I suppose now I have to tell you what the actual story is, in case you don’t know (and I really didn’t like the film version, by the way. Don’t know why that didn’t sit well with me, but I never even tried to watch it, after seeing a trailer). Meg belongs to a rather odd family: her parents are scientists, her little brother Charles Wallace brilliantly precocious (and with something of a sixth sense for how people are feeling) and her in-the-middle twin brothers so ordinary and pleasant they’re nearly perfect. She herself feels out of sorts and is often frustrated by her personal flaws, and the criticism the community seems to latch onto her family. Especially since her father went missing- rumors go around that he left the family, the mother knows better (he went off on a secret scientific mission and hasn’t returned). Things start to change when Meg meets a very nice boy her age who lives nearby- and thinks her family is just awesome. Charles Wallace meets some strange old ladies staying in an abandoned house in the woods, and it turns out they have otherworldly abilities. They are kind and generous, and take Meg, her little brother and her new friend Calvin on a strange journey through time and space to confront a horrible evil entity that is making things lifeless- and also possibly to find her father. I can’t really explain more than that, because part of the joy in this novel is the weird discovery of what happens. But it’s more than just an odd blend of fantasy, science, and what some might call a New Age feel. It’s about finding yourself, embracing your faults (which might turn out to be inner strengths) and just overall standing up for and being good.

I really wish I could write more eloquently about this right now. However I do feel spurred by this to read the original (off my own shelf) again soon, and then I will find more words.

Caveat: after reading some other readers’ reviews, I realize this might not read well for people who aren’t familiar with the original. So much of the context is gone, if you only get simple pictures and dialog. My head didn’t have to fill in any blanks, because I had them all stored in memory, but I can well imagine that for a lot of readers new to this story, they might not have any idea what the heck is going on at times. Due to the mystical and unexplained events, phenomena and strange beings encountered. I still liked it though. But I do prefer the novel.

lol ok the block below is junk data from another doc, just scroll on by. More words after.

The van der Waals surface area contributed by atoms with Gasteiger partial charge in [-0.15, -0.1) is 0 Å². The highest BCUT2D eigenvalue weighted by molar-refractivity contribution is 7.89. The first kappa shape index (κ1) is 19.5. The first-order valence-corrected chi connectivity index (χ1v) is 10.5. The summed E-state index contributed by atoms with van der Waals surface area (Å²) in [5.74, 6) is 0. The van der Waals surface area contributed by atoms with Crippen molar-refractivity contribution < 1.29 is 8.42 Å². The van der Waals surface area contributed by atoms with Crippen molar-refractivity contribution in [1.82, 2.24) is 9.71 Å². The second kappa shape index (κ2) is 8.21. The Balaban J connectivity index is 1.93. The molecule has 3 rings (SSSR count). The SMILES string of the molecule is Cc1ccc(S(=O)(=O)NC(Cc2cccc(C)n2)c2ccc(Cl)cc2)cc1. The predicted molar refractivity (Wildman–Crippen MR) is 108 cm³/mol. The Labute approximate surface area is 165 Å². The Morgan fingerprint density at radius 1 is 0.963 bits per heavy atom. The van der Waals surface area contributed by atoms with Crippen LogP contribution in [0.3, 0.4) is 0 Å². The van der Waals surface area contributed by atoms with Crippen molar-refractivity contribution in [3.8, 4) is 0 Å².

Borrowed from the public library.

Rating: 4/5
392 pages, 2012

Phoebe and Her Unicorn #18

by Dana Simpson

The unicorn reacts to a butterfly as if it’s a bad omen, and tells of many more. She tries to jump over the moon. Marigold frets over a minor social faux-paus she made long ago, that nobody else remembers. There are two pages in this book exactly the same as in the last one! (when they pretended to be princesses with swords). Odd. I don’t think it’s a printing error, as the panels are arranged slightly differently (but have the exact same artwork and text). Phoebe scrapes her knee and wants Marigold to produce magic tears that will instantly heal it. Phoebe and Marigold magically switch places for a day: Marigold-as-human has even odder-than-usual conversations with Dakota, and struggles to perform fine motor skills with her fingers. While Phoebe as a unicorn enjoys frolicking, delights in having a tail, then botches some magic (but harmlessly). Back to normal, they find an unidentifiable small magical creature, that turns out to be another unicorn’s pet and has to get returned. This is difficult for Phoebe, who quickly became attached to it. Todd the candy dragon decides he wants to be scary and garner some respect, but no matter what he’s still cute (reminded me of Spike in an episode of My Little Pony: Friendship is Magic). Phoebe and Marigold solve a ghost mystery. Dakota reconnects- briefly- with the goblin queen. And realizes it’s still good to just let the end of that friendship lie. Phoebe worries that some of her friends will drift apart from her when they’re older. Her parents reflect on how some things from their youth can never be revisited- because they’re now considered offensive. And Marigold offers an (absurd) unicorn equivalent.

Borrowed from the public library.

Rating: 3/5
178 pages, 2023

More opinions: Schizanthus Nerd
anyone else?

Phoebe and Her Unicorn #17

by Dana Simpson